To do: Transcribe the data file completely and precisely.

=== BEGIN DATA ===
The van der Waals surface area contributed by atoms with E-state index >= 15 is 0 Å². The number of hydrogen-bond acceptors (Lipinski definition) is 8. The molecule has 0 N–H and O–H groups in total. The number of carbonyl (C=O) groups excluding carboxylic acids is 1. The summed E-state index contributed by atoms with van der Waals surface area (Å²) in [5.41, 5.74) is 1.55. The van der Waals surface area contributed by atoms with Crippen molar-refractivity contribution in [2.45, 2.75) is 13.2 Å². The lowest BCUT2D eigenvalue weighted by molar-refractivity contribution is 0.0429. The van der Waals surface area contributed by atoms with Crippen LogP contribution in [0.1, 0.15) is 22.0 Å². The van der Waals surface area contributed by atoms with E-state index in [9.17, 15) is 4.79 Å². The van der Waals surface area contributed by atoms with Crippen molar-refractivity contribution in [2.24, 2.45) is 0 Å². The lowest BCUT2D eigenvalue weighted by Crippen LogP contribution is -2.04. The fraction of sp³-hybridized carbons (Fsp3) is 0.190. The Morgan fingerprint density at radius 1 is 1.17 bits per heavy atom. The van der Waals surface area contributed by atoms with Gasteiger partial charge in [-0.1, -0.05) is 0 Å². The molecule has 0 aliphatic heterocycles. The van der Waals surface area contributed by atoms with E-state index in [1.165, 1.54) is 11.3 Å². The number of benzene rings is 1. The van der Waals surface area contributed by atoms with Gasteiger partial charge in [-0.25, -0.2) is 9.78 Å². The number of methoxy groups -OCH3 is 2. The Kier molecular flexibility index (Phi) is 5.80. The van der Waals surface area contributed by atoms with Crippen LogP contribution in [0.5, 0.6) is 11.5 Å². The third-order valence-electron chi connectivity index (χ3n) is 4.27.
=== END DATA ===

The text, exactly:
The van der Waals surface area contributed by atoms with E-state index >= 15 is 0 Å². The number of hydrogen-bond acceptors (Lipinski definition) is 8. The molecule has 0 N–H and O–H groups in total. The number of carbonyl (C=O) groups excluding carboxylic acids is 1. The summed E-state index contributed by atoms with van der Waals surface area (Å²) in [5.41, 5.74) is 1.55. The van der Waals surface area contributed by atoms with Crippen molar-refractivity contribution in [2.45, 2.75) is 13.2 Å². The lowest BCUT2D eigenvalue weighted by molar-refractivity contribution is 0.0429. The van der Waals surface area contributed by atoms with Crippen LogP contribution in [0.1, 0.15) is 22.0 Å². The van der Waals surface area contributed by atoms with E-state index in [9.17, 15) is 4.79 Å². The van der Waals surface area contributed by atoms with Crippen molar-refractivity contribution in [2.24, 2.45) is 0 Å². The lowest BCUT2D eigenvalue weighted by Crippen LogP contribution is -2.04. The fraction of sp³-hybridized carbons (Fsp3) is 0.190. The Morgan fingerprint density at radius 1 is 1.17 bits per heavy atom. The van der Waals surface area contributed by atoms with Gasteiger partial charge in [-0.1, -0.05) is 0 Å². The molecule has 0 aliphatic heterocycles. The van der Waals surface area contributed by atoms with E-state index in [1.165, 1.54) is 11.3 Å². The number of benzene rings is 1. The van der Waals surface area contributed by atoms with Gasteiger partial charge in [-0.25, -0.2) is 9.78 Å². The number of methoxy groups -OCH3 is 2. The Kier molecular flexibility index (Phi) is 5.80. The van der Waals surface area contributed by atoms with Crippen LogP contribution in [0.5, 0.6) is 11.5 Å². The third-order valence-electron chi connectivity index (χ3n) is 4.27.